Whenever I mention my occupation to people my age, or people that are ill informed about the economy, I get the same facial impression or response, "You're the one with ALL the money!" I don’t know if it’s the numerous shows about real estate or the fancy clothes but the general perception of Realtors (from my experience) is that there is MAJOR money to be made in this business.
Do not get me wrong, there is!
A strong indication that this business is lucrative is the fact that many people who sell were once successful in other fields, many boasting degrees in engineering, accounting, financing and etc. The economy is different now, once upon a time you could sell real estate part time and make tens of thousands of dollars. Now, dedication and time is needed in every deal. You are no longer able spend a few hours on the weekend showing a few homes, you now spend months nurturing and reassuring a couple that buying in this economy is the best investment that they can make.
So the big question is how much we get paid?
FIRST, let me tell you the process of getting paid, I'll put this into a FEW steps from a buyers point of view (in 2010).
1) Market yourself in someway to attract a buyer.
2) Find out their finance situation. There can be 2 directions this goes in.
a) They have Grade A Credit and will have no problem calling in an approval letter from a lender of their choice.
b) They have what most people have in 2010, shaky to okay credit and need some type of credit repair. This can be a process taking a few weeks to a few months (I’ve dealt with couples going on a year).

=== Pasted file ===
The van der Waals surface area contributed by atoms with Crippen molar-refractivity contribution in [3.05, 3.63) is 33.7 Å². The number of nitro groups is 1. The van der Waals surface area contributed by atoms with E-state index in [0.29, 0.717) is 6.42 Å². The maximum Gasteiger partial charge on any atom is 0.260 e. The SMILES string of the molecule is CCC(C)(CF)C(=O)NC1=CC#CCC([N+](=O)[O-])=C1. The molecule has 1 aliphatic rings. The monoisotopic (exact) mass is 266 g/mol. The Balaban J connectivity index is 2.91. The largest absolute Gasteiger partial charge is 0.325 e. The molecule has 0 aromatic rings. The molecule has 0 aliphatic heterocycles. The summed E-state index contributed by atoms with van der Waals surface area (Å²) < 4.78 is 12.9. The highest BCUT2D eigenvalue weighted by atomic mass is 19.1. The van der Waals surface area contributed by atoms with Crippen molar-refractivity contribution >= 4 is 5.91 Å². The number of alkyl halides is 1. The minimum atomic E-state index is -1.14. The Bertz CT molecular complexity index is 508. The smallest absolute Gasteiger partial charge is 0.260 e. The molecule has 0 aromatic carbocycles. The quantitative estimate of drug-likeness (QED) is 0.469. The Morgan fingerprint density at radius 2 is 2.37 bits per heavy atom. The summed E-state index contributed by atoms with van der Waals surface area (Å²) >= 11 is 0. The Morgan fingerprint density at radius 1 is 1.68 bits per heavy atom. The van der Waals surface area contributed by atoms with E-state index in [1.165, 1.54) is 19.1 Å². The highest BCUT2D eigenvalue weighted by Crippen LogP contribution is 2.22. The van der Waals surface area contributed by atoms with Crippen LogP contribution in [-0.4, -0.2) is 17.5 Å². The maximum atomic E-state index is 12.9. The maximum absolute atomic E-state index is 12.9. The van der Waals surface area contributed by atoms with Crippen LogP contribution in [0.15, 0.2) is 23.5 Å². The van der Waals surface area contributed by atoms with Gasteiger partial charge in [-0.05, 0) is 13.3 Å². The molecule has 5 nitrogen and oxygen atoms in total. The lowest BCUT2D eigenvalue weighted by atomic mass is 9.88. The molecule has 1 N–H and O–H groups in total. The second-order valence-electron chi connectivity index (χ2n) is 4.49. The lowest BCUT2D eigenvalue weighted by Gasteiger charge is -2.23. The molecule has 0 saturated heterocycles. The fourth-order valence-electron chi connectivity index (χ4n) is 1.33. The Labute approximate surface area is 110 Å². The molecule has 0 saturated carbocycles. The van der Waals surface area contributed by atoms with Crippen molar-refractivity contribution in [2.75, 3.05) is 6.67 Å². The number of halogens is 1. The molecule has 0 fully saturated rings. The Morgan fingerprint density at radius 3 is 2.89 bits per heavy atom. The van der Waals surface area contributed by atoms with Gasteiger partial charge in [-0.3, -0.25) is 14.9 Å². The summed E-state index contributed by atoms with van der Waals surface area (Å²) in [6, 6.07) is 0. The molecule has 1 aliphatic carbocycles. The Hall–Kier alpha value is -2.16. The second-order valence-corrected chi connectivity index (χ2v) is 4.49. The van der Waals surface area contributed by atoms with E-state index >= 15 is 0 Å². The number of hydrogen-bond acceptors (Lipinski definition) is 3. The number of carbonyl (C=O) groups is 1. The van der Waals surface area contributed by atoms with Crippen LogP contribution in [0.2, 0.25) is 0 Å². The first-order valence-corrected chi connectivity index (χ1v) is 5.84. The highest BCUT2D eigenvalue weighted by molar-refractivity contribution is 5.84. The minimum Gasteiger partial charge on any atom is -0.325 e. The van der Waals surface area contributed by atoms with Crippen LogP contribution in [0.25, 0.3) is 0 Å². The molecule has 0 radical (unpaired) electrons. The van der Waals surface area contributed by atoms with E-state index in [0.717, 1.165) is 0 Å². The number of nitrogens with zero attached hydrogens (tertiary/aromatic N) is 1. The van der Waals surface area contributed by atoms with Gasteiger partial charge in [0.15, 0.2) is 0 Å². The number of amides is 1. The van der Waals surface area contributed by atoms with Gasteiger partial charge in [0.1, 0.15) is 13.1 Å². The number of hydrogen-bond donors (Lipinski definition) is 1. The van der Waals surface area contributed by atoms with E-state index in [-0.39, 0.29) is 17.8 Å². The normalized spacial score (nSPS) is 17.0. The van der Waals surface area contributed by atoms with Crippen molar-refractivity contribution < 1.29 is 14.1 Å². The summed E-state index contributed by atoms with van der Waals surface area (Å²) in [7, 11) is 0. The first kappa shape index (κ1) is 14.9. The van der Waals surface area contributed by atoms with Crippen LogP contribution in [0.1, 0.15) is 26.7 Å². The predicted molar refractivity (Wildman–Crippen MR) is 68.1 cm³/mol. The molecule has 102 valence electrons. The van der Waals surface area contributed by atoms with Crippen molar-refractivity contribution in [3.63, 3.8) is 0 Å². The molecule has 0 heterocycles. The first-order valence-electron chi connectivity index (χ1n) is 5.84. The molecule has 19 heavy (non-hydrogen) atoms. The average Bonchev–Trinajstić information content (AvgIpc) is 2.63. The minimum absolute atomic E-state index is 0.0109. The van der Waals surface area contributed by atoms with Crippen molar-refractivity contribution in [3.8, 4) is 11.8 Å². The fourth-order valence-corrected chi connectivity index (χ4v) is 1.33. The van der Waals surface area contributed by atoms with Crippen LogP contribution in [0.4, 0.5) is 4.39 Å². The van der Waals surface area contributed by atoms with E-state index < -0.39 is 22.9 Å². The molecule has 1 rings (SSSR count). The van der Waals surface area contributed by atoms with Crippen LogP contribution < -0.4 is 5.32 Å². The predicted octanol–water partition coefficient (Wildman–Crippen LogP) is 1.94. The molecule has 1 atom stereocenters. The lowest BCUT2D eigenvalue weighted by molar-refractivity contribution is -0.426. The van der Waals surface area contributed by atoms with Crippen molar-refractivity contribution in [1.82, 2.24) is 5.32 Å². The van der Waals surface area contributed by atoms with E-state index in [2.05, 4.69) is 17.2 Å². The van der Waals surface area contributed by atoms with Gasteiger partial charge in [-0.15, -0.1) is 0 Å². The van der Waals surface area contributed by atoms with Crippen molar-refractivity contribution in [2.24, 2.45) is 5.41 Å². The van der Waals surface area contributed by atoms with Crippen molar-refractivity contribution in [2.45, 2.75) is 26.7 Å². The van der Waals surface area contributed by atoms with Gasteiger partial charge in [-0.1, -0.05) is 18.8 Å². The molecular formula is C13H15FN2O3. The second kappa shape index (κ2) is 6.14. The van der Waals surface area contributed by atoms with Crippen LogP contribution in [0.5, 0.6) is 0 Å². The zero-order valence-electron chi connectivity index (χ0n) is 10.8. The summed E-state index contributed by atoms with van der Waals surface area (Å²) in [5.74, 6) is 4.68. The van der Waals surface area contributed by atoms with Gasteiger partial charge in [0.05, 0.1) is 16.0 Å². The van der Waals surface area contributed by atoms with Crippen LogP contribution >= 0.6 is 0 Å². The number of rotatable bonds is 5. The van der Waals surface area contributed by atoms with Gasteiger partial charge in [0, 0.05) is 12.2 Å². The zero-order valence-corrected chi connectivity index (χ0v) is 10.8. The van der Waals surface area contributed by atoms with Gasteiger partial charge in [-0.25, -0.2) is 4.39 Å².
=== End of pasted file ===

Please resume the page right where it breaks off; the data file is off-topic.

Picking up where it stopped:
3) Begin the house hunting process! Find their likes and dislikes and SHOW THEM SOME HOUSES!
4) Write a contract, wait for an acceptance, and focus on financing!
5) Have a closing!
Seems fairly easy? It MAY be, but one thing it is not is speedy. Working with a buyer can take anywhere from a month to years (depending on their credit status).
NOW, onto the BIG dollars, right? (I’m going to put this into simple math for you.)
Let’s say your buyers settle on a home for $100,000.
The going commission rate for Realtors is 6%.
That is to be split in two with you and the selling agent, so 3%.
$3,000, not bad right? Wrong!
Depending on your commission split with your company (Yes, you pay to work for someone!) You’re looking at a commission of 1.5%, so $1,500.00.
Okay…not too bad.
NOW you have to subtract a 6% franchise fee, for using the company name.
A $100+ dollar amount is subtracted for closing the deal. This is a “transaction fee”.
You also have your quarterly MLS (allows you to see ALL homes for sale by real estate agents) due of $130+.
You can also add your yearly due that comes from calling yourself a “Realtor” amounting to $500+.
Not to mention setting aside 30% of the gross commission for taxes!
Now for the fun part, adding up how many hours, gas mileage, text messages, phone calls, etc did you use working with this couple.
ALL these things cost, and all are a vital part of the home buying process. So you subtract those costs then divide the hours and tell me how much you make. I’m not a mathematician but I’m certain it’s not a lot.
It can be though, IF you have steady clientele and steady contracts!
I said all of that to say, that this business is HARD, so when people assume that I’m sitting back and racking up the dollars it’s an insult. Any money I do get is hard earned, and this business does not stop.
The inventions of Blackberry’s were one of a selfish man. It doesn’t matter what you are doing, what time of the day it is, where you are, if you get an email it is supposed to be treated as a priority. The age of technology has desensitized us to the fact that the work day stops at 5, and doesn’t fall over into the weekend.
Basically, the business is hard, very hard! As is any other self paced business, but if you work hard you can obviously make more than enough money so comments accusing you of having a “money tree” are accurate. So during this lack luster economy I imagine myself planting these trees, daily. With every person I meet that may not close for a year or so or more. It’s a process, a tedious one, but I’ll take the job